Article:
Outline of IPB CPU Slots
Applications Processor (AP) or File Processor (FP)
CPU 1 (FP) connects to
four-slot MC (Primarily NICs)
CPU 0 (AP) connects to
eight-slot MC (Primarily system - tape, fax, 3270,
For a dual CPU system, CPU 1 AP/ FP switch should be for FP.
For a single CPU system, it does not matter how the AP / FP switch is
The 4 and 8 slot MCA planar is ONE board that plugs into
the IPB backplane. You cannot change which CPU Slot
connects to which set of MCA slots. The 195 comes with
this 4 / 8 slot planar installed, so when you get another
CPU Board, you just plug it into the IPB card cage.
In the dual processor 295, the OS/2 HPFS runs on the File
Processor, and OS/2 LAN Server and the application(s) run
on the Application Processor. The OS/2 kernel and the
interprocessor code run on both processors.
IPB CPU Card
Looks as if the IP board is the same for a DX33 and DX50. The daughtercard
connects with a Beam type connector, instead of the pins used in the 8570-Bxx.
Clear CPU Board CMOS
Right next to the watch xtal are two loops, in this case TP2 and TP3.
Remove CPU card from server.
Momentarily short TP2 and TP3, shorting out power to CMOS and erasing settings.
CPU Board Diagnostic LED Codes
The processor module starts up, displaying these codes, in the order seven
The LEDs are listed as seen from the front of the server. The low-order LED
is on the left, towards the side panel. The high-order LED is on the right,
toward the system backpanel.
X = OFF, O = ON
|O - O - O
|The processor-module CPU is
being held in reset. This can be caused by the
RMP, the user pressing the CPU reset button, or
the other module’s CPU EBIOS detecting an error
on this module. A power-cycle may release the
reset. Otherwise, problems with the processor
module are indicated.
|X - O - O
|Output by EBIOS as soon as
the processor module resets. The first processor
to boot shows this code only briefly. The second
shows this code while waiting for the first to
|O - X - O
|Indicates that POST is
|X - X - O
|POST is running on the
module. Any errors encountered are displayed on
the server console.
|O - O - X
|Second processor to boot
only. Second processor has completed POST and is
idle. This is the normal state for ref-disk,
DOS, and uniprocessor mode.
|X - O - X
|O - X - X
|X - X - X
EBIOS is a Phoenix Technologies product.
Parallel port has a security dongle attached.
Rainbow Technologies Sentinel Pro, model 4BNZBH-B
Sentinel Pro drivers -
ver. 5.38 DOS, OS2, Win 3.1, Win 9x, NT
Note: File removed. Some engines detect it as a
threat. Seems to be a false-positive but Google is not happy about it. You can
download ver. 5.39 HERE (FTP).
The only reference to "protection keys" appears to apply
solely to IBM's Orthogonal RAID-5 Disk Array/2. Presumably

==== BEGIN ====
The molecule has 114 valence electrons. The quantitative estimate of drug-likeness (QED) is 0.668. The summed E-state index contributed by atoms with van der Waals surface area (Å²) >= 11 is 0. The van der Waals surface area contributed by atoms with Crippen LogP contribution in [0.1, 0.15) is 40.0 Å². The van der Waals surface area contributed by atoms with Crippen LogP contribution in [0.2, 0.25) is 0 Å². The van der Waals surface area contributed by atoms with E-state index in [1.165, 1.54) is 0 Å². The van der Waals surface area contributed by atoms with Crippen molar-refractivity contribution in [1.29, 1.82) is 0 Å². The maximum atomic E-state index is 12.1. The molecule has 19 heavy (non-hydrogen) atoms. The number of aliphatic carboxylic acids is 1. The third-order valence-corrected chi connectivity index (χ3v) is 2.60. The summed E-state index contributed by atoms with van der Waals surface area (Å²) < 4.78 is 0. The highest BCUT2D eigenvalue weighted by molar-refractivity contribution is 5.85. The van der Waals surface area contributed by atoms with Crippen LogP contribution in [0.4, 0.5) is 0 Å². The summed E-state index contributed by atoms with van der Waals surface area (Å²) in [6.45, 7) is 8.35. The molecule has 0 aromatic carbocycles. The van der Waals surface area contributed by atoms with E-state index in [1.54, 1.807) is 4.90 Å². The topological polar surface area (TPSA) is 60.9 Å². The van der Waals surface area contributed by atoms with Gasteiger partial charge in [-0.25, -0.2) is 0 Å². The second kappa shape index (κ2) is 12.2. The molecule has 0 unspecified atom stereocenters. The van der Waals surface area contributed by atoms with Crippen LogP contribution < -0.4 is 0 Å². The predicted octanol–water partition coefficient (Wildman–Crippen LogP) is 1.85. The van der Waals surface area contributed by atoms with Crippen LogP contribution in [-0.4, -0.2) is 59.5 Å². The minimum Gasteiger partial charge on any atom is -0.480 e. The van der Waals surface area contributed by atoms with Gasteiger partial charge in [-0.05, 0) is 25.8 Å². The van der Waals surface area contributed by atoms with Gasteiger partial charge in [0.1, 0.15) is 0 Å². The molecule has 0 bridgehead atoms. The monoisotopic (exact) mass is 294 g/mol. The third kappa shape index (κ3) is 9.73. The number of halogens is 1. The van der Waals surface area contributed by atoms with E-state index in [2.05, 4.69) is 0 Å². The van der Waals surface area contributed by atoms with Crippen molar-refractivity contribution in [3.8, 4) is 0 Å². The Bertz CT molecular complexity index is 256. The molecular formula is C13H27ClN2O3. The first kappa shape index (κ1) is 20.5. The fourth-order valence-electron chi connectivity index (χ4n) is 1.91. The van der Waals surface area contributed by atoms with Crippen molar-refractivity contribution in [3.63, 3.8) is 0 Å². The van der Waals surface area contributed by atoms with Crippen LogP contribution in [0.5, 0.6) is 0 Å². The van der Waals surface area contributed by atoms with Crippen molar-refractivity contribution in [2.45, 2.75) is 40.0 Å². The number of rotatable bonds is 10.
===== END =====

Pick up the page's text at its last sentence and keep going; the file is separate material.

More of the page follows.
these keys are to ensure the software is licensed to
operate on those CPU boards. The details aren't exactly
Announcement Letter 292-302
o IBM Orthogonal RAID-5 Disk Array/2
- Hardware security keys must be
installed in each system processor.
Sentinel Pro FAQ
Q: The SentinelPro is a non-programmable key, how is my
key different from anyone else's?
A: All production units have unique Developer IDs assigned
to them. Each Developer will also get their own
Q: How do I know what response I should expect when
querying my key?
A: The Proeval utility, in the tools subdirectory of your
SentinelPro software installation, can help determine the
responses your key will return to a given query. You can
also generate a simple program that queries and stores the
responses in a query/response table.
Q: Query returns the same response when the key is absent
as it does when the key is connected?
A: You may not have initiated the program to
communicate to the key. There are two common
configurations which you need to keep in mind when you
initially query the Pro: Parallel Port Setting, and Family
Code setting. The default for these two settings are LPT1
and "BH". If you are using a key on a port other than
LPT1, you need to specify this in your code. If you
are using any family code other than "BH", you need to
make sure that you have set up the family code prior to
the first query/response check.
Q: How do I set up the Family Code?
A: Whenever you send in two characters as a query string,
it is a command to the driver, and not a true query.
To change set up the Family Code for your key, you need to
query "3x" to set up the first digit, and "4x" to setup up
the second digit ("x" represents the each character of the
family code.) For example, if you have a family code of
BC, you will set up your code with the following:
Note: The syntax used to pass the query string is